A member of the Scottish Parliament has been accused of "political racism" after she appeared to claim anyone who opposed the SNP's timetable for a independence referendum was "anti-Scottish".
Speaking in the Parliament on Thursday, SNP MSP Joan McAlpine said she made "no apology" for saying that the Lib Dems, the Labour Party and the Conservatives were "anti-Scottish in coming together to defy the will of the Scottish people, the democratic mandate the Scottish people gave us to hold the referendum at a time of our choosing".
First minister Alex Salmond has said he wants to hold a referendum in the Autumn of 2014. However the British government has said it would prefer to see any poll be held sooner.
McAlpine's comments were challenged in the chamber by Tory and Labour MSPs. Neil Findlay (Lab) said she was an "utter disgrace" for suggesting that Scots who wanted to remain part of the UK were not patriotic.
McAlpine, who is a parliamentary aide to Salmond, responded that she was addressing her comments not to members of the public but "to the Labour party, the Conservative party and the Liberal Democrats ... who, thank goodness, do not represent the people of Scotland".
This caused Jackson Carlaw (Con) to accuse McAlpine of "political racism" by implying people who belonged for a different political party than the SNP did not love their country.
"The claim by the SNP that there is some additional moral authority or additional pride or additional birthright to speak on behalf of the people of Scotland because they vote SNP is offensive," he said.
"If you spoke against somebody who was gay, you would be homophobic. If you speak against somebody who was black, you would be racist. If you say people are anti-Scottish because they belong to a different political party, that is a form of political racism."
Appearing on the BBC's Question Time programme on Thursday evening, SNP deputy leader Nicola Sturgeon said: "Nobody who believes Scotland should stay in the UK is anti-Scottish."
After failing to crush the Caledonian tries, the Roman Emperor Hadrian erected a wall to protect his English colony.
1296: Edward I of England - the 'Hammer of the Scots' - invades and deposes Scotland's King John. William Wallace (see Braveheart) defeats the English at the Battle of Stirling Bridge.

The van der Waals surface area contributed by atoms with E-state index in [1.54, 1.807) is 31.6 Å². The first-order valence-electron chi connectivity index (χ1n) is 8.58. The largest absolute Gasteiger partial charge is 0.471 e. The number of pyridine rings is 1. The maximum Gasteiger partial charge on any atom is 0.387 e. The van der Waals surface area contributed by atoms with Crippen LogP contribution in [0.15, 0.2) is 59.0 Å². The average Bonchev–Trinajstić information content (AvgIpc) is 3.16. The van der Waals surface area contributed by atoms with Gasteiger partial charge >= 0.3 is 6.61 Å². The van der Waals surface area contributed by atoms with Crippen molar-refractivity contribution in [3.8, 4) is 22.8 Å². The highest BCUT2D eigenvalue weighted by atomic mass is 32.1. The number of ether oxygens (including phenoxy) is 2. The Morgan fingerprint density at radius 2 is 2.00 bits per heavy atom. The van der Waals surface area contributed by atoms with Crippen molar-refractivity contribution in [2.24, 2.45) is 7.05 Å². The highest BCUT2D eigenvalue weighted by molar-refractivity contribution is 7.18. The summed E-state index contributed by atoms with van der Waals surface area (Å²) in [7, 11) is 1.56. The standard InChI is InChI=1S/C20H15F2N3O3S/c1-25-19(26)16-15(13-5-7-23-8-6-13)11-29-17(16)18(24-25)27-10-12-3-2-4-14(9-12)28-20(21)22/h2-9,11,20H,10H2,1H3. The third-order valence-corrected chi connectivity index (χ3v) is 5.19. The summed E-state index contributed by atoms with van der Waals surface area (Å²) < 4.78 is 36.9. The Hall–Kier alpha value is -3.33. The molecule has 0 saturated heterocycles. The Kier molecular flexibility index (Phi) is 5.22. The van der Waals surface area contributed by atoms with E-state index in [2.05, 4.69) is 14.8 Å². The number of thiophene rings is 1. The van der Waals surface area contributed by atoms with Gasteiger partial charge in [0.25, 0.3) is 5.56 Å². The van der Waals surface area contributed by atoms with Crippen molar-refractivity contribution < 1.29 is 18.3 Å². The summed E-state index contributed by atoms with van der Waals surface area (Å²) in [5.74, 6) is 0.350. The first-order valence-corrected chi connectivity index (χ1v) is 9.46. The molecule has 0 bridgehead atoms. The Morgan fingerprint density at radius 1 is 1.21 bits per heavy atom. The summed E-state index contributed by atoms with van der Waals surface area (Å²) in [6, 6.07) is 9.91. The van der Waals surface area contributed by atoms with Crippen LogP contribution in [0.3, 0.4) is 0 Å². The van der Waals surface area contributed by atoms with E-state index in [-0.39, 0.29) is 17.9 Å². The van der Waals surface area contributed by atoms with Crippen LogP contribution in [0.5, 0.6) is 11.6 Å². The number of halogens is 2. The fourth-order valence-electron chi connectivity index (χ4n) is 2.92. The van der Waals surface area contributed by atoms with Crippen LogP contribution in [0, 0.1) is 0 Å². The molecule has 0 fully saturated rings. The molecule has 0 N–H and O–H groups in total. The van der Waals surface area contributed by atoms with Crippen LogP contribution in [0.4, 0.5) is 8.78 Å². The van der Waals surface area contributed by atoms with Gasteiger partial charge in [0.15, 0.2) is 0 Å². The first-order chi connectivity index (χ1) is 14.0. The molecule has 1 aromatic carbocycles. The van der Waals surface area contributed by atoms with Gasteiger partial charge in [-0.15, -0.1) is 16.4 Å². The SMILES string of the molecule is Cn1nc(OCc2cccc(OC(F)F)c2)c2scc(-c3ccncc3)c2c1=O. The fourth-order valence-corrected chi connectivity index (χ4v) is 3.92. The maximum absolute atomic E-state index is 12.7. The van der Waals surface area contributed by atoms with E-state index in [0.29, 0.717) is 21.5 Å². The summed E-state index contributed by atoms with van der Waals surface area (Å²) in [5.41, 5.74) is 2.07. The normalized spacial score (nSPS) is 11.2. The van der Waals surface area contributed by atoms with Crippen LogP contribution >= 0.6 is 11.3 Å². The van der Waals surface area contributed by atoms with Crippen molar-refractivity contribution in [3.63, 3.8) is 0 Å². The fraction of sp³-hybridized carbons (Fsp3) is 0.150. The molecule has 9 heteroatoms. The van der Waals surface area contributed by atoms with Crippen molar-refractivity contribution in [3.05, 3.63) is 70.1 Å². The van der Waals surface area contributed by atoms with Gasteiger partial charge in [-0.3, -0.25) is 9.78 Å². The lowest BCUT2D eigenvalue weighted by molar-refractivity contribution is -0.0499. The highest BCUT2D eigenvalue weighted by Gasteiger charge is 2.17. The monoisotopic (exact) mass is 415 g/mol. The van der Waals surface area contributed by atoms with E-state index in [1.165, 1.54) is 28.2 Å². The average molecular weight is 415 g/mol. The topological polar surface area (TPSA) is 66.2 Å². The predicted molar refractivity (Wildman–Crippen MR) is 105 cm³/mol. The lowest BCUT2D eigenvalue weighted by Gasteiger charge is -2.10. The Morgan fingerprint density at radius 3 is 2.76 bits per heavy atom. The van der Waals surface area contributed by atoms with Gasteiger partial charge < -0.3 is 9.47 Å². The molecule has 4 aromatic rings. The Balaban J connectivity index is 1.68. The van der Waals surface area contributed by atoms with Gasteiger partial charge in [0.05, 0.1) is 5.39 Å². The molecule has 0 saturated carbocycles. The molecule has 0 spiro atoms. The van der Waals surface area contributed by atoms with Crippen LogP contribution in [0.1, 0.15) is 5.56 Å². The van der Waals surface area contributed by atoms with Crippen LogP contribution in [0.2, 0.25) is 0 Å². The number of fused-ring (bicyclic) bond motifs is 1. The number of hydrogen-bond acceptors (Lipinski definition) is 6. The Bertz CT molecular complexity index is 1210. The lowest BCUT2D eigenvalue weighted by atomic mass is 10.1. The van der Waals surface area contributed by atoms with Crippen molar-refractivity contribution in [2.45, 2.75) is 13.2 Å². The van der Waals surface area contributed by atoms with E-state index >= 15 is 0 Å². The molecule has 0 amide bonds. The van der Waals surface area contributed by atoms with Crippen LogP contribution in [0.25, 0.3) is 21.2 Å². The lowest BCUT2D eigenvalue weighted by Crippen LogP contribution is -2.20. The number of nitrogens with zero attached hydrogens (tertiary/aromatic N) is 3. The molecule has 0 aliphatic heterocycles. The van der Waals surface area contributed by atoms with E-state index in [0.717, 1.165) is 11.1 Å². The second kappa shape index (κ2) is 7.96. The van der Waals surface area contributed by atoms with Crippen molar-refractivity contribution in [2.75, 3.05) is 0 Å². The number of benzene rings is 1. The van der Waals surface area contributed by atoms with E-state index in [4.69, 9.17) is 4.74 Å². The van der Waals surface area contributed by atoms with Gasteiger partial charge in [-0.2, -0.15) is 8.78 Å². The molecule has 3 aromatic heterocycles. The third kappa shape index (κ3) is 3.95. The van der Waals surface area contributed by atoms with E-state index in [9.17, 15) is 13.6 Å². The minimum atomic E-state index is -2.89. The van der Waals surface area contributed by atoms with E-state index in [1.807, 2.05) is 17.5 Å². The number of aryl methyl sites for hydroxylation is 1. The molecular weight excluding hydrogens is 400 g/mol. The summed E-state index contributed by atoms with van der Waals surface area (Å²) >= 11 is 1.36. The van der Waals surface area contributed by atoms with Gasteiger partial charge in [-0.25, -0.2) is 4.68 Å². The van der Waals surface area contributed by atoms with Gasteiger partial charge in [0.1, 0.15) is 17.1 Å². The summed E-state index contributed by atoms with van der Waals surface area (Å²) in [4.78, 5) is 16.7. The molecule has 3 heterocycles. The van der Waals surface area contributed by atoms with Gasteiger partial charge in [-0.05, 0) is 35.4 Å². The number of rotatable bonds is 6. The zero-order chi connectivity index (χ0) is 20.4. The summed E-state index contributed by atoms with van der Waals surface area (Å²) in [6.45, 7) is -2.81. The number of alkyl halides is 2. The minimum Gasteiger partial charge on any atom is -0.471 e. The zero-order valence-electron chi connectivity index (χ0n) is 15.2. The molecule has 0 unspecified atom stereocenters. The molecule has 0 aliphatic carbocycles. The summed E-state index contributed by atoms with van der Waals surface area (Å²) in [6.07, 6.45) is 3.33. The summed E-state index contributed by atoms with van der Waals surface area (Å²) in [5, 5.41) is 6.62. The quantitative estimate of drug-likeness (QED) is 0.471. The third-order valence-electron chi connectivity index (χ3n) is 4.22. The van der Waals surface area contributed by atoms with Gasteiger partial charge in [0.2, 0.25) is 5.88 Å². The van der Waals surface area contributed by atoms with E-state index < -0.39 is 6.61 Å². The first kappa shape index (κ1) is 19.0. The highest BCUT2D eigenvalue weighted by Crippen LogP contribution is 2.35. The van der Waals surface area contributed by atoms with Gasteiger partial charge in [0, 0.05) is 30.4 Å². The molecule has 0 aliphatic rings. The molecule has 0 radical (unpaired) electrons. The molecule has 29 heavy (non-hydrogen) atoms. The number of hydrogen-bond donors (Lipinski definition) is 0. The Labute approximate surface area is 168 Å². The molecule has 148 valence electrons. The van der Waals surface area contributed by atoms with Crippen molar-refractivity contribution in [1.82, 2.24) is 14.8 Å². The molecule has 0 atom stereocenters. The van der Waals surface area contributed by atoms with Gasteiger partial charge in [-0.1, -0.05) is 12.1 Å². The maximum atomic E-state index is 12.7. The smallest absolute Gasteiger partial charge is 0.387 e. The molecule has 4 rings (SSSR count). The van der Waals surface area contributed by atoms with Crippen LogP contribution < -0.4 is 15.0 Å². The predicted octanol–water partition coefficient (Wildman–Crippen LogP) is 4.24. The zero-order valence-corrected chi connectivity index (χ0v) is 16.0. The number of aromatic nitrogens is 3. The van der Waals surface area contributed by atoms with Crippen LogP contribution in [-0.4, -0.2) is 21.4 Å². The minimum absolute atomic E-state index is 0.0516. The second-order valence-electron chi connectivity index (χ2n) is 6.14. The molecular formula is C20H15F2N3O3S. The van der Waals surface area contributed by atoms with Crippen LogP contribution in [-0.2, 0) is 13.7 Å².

1314: Edward I's son, Edward II, tries to break the siege of Stirling castle and reassert English control. He is defeated by Robert the Bruce at the Battle of Bannockburn - securing de facto independence for Scotland. Scottish losses: between 400-4000 English losses: 700 cavalry, 4,000-11,000 infantry.
The first Parliament of Scotland meets in 1326 and in 1328 Edward III signs the Treaty of Northampton, recognising Scottish independence.
1587: Elizabeth I successfully orders the execution of Mary, Queen of scots. Elizabeth feared her Catholic cousin could become a rallying point for dissent and disturb England's religious stability.
1707: The flow of trade brought the English and Scottish parliaments together under the 1707 Act of Union - creating the new state of Great Britain.
1872: The world's first official international football match played between England and Scotland, hosted at Hamilton Crescent. The patriotic fever whipped up by England v Scotland matches is still evident. In 1977, The Tartan Army invaded the Wembley pitch after beating England 2-1.
Under Thatcher, critics claimed the country was used as a Petri dish for free market experiments ahead of England. Scotland was handed the poll tax in 1989 - one year ahead of England. More than 1.5m refused to pay the tax and the Scots hit the streets in protest - some travelled to London and protested outside Parliament.
Alex Salmond's Scottish National Party party took control of the legislature in 2011 - clearing the way for a referendum on full independence.